Smith said there was also "contractual ambition," meaning I suppose promising to deliver works faster than one can actually do so. And there are works that are ambitious in scope (one thinks of Olaf Stapledon's "Last and First Men"), and works that are topically ambitious. Of the latter, Smith said that trying to write something now based around the September 11 attacks would be topically ambitious. (It wasn't until the 1990s that one started to see works about the Vietnam War.) There are also thematically ambitious works and literarily ambitious works.
Malzberg said in terms of literarily ambitious works, there were a lot of authors doing that forty years ago; Alfred Bester, Henry Kuttner, C. M. Kornbluth, Frederik Pohl, James Blish, Damon Knight, and Walter M. Miller were some he named.
Smith noted that ambition wasn't everything. He said there are works that are ambitious, and even lasting, but still terrible, and cited E. E. Smith as an example. Clute said that Smith "desperately wanted to convey a sense of wonder and occasionally, miraculously, did."
Smith said that now "[my] personal ambition is that the next one is better than the last ones." (Given the fact that Hal Clement and Howard Waldrop are both known best for a work early in their careers, this is an interesting comment.) Marks added, "Sometimes we aspire just to finish it."
Malzberg then went on a long riff about Randall Garrett, who apparently had no ambition. At one pint, he had said, "This man is my literary hero. He doesn't give a damn." Garrett, according to Malzberg, wrote publishable prose, and didn't care what the quality was. In fact, Malzberg added, "This is postmodern. He not only didn't care, but he didn't care that he didn't care." In addition, "He didn't like the act; he liked the money."
Waldrop felt that quality *was* important. "99.9 percent of the people who lived and died didn't matter." And children, contrary to popular view, are not you carrying on; they are them carrying on. All we have to carry on, he said, are our works. Malzberg interjected, "But how can it matter after you're dead?" Clute felt it was the anticipation of mattering, and disagreed somewhat with Allen Steele's earlier statement (on a different panel) when he said, "It's a privilege to be misunderstood because most people are not heard at all." Waldrop said, "It cheers me no end that you [Malzberg] will be read a hundred years from now."
Regarding Calvino's statement, Smith called it "heroic morose." Marks said it seemed to imply that ambition was hopeless. Waldrop quoted Shakespeare: "A man's reach should exceed his grasp, ...." He then quoted T. H. White's statement to his draft board, "Any bastard can go to this war and get his head blown off. I'm the only one who can finish this damn book" (referring to the unfinished "Once and Future King"). (I was unable to verify this statement.)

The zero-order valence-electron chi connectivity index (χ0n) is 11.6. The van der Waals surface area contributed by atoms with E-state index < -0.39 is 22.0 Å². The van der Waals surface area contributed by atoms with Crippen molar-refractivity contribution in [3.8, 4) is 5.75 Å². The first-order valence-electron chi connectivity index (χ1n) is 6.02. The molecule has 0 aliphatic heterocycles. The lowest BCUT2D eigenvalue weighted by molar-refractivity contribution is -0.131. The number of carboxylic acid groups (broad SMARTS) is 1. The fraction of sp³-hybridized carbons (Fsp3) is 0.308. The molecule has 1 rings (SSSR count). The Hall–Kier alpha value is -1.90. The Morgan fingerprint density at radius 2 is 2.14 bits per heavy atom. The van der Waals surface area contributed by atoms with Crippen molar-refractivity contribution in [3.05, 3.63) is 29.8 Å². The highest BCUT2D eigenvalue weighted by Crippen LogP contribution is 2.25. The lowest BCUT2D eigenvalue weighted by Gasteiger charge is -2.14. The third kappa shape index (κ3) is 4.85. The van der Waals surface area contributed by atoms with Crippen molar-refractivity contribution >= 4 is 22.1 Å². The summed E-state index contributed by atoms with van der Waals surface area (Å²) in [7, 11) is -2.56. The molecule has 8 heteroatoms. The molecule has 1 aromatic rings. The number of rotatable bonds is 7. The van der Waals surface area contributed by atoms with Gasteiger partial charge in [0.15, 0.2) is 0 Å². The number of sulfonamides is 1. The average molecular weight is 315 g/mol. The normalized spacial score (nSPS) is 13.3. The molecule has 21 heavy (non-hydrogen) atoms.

Smith asked if ambition therefore implied failure, and Malzberg, ever cheerful, replied, "Of course." He said that Leonard Bernstein, on his deathbed, lamented, "My life has come to nothing." Marks said that ambition must imply at least the possibility of failure.
Di Filippo noted that there are writers whose ambitions are totally misguided to their talents. For example, Sir Arthur Conan Doyle thought his historical novels would be what he was remembered for. Clute added that Sir Arthur Sullivan (of Gilbert and Sullivan) thought he was a writer of serious music and that the operettas were mere fluff. However, the only thing other than the operettas that he wrote that is remembered is "Onward Christian Soldiers". Malzberg said that Sullivan once claimed that he "was the organ grinder to Gilbert's monkey." Malzberg added that he thought that in the science fiction area, John Brunner could be added to this list of misguided artists, with his later works striving for something other than what he was best at.
Smith suggested that the problem might have been that Doyle was born at the wrong time, and hence "bought into the Victorian definition of detective fiction rather than what he created." Poe also was ahead of his tine, Smith observed, and died an alcoholic. Waldrop said there was a bias against novels in the 19th and early 20th century, and "nearly every great novelist [of that time] wanted to be a playwright." Someone in the audience added that Nathaniel Hawthorne wrote only when he was unemployed.
Smith said that authors console themselves by telling themselves that they are "too ambitious for the audience."
Someone asked whether one's ambition should be for self-knowledge. Malzberg replied, "I really don't know and that's kind of liberating in a way."
Description: "The sf of the 1940s seems, in retrospect, to be filled with both large and tiny atomic generators producing clean, unlimited power. The reality turned out differently. The sf of today is filled with various human/computer hybrids achieving transcendent states of mind. We suggest that the Singularity may be to the 2000s as atomic power was to the 1940s. What might this say about the state of today's sf? Can we imagine how the reality might be a bit more complicated?"
Discussing her background in physics, Asaro said, "I write a little bit of fantasy of which some people say my doctoral thesis was my first one."
Someone suggested that the first question might be, "What is the Singularity and how do we define it?" (Other than Charles Stross's "definition"--"the Rapture of the Nerds"--or Cory Doctorow's--"the Rapture of the Geeks").